ANNAPOLIS, Md. – January is usually the time of year when new sneakers are purchased online, gym memberships are re-activated, and workout gear is dusted off and removed from the bottom drawer. It has been widely reported that Google searches linked to exercise peak at the beginning of each year, and gyms are typically at their busiest as customers aim to burn off their indulgences of the festive season. However, 2020 was a year like no other. Numerous studies showed that as a nation, alcohol intake significantly increased due to a host of circumstances such as boredom and isolation. For many households, drinking was the default entertainment of choice. 

During a typical new year, it’s expected that many would be chomping at the bit to fulfil a common New Year’s resolution and begin a new exercise program. However, aside from life during a pandemic, our relationship with exercise is complicated. We know we should be doing more exercise, yet many of us are not. surveyed 3,000 Americans and asked: If you had to give up alcohol or exercise in January, which one would you choose? And the results of the survey appear to confirm what many health experts fear – that for millions of people, a strong bond with alcohol exists.

The survey revealed that 24% of respondents in Maryland admit that they would ditch exercise if it meant that they could continue drinking in January. It appears New Hampshire is the state least concerned with their fitness as 50% said they would choose a drink over dumbbells. At the other end of the spectrum is Arizona, which appears to be the state most set on maintaining a Dry January; 90% of respondents indicated they’d choose their health over a hangover. has created an infographic showing results across America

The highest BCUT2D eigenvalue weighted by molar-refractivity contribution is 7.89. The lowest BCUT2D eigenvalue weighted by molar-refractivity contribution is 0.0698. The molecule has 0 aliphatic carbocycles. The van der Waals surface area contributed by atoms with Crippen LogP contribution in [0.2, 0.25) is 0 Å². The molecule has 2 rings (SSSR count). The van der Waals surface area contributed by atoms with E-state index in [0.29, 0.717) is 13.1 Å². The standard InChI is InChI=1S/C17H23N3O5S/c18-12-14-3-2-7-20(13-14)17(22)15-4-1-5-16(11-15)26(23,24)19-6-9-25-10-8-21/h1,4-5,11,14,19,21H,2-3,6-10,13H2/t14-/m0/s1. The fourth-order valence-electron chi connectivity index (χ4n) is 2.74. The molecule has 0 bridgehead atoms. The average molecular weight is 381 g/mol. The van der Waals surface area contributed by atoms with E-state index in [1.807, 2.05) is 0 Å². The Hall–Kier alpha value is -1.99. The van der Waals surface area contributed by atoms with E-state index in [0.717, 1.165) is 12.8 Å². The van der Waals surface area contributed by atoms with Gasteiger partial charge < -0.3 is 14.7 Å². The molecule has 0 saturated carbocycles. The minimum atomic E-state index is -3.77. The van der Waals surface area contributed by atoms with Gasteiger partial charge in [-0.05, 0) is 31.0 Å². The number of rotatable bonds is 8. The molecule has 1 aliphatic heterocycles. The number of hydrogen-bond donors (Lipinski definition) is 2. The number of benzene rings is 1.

Regardless of the results, it appears that many at least try to kick the year off with the right intentions. Forty-five percent of respondents said January is the month they are most likely to start a new exercise regime, 1 in 5 plan to offset their alcohol consumption with more exercise, and, though a significant number of people attempt Dry January, more than 50% said they’ve failed the task. Unfortunately, 2021 may see a larger percentage of people who have an unsuccessful Dry January -a recent study found that half the country will forgo Dry January following a difficult year brought on by the pandemic.

And finally, when asked if they expect to spend more time drinking or exercising in 2021, 1 in 3 (34%) said drinking – presumably due to the expectation of another long period of lockdowns.